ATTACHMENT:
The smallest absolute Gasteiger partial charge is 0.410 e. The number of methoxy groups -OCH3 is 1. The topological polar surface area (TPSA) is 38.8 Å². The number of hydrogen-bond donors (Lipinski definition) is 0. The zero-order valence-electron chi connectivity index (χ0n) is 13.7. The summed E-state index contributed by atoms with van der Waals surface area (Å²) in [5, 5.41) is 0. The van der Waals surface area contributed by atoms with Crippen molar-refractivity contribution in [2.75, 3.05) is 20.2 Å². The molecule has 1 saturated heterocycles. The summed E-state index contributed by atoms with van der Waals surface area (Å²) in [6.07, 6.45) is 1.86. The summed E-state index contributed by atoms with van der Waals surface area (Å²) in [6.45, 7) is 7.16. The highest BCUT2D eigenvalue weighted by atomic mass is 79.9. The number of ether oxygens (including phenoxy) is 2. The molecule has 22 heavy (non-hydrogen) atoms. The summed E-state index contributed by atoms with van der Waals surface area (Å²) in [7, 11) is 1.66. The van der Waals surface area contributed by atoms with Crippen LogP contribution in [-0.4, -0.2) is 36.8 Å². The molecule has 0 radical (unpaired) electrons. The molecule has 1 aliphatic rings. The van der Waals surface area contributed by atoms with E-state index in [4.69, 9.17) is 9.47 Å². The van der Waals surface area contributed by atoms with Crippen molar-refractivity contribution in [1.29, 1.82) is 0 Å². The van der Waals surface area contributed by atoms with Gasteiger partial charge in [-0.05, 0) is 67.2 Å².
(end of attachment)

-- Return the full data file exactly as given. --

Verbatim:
The smallest absolute Gasteiger partial charge is 0.410 e. The number of methoxy groups -OCH3 is 1. The topological polar surface area (TPSA) is 38.8 Å². The number of hydrogen-bond donors (Lipinski definition) is 0. The zero-order valence-electron chi connectivity index (χ0n) is 13.7. The summed E-state index contributed by atoms with van der Waals surface area (Å²) in [5, 5.41) is 0. The van der Waals surface area contributed by atoms with Crippen molar-refractivity contribution in [2.75, 3.05) is 20.2 Å². The molecule has 1 saturated heterocycles. The summed E-state index contributed by atoms with van der Waals surface area (Å²) in [6.07, 6.45) is 1.86. The summed E-state index contributed by atoms with van der Waals surface area (Å²) in [6.45, 7) is 7.16. The highest BCUT2D eigenvalue weighted by atomic mass is 79.9. The number of ether oxygens (including phenoxy) is 2. The molecule has 22 heavy (non-hydrogen) atoms. The summed E-state index contributed by atoms with van der Waals surface area (Å²) in [7, 11) is 1.66. The van der Waals surface area contributed by atoms with Crippen LogP contribution in [-0.4, -0.2) is 36.8 Å². The molecule has 0 radical (unpaired) electrons. The molecule has 1 aliphatic rings. The van der Waals surface area contributed by atoms with E-state index in [4.69, 9.17) is 9.47 Å². The van der Waals surface area contributed by atoms with Crippen molar-refractivity contribution in [1.29, 1.82) is 0 Å². The van der Waals surface area contributed by atoms with Gasteiger partial charge in [-0.05, 0) is 67.2 Å².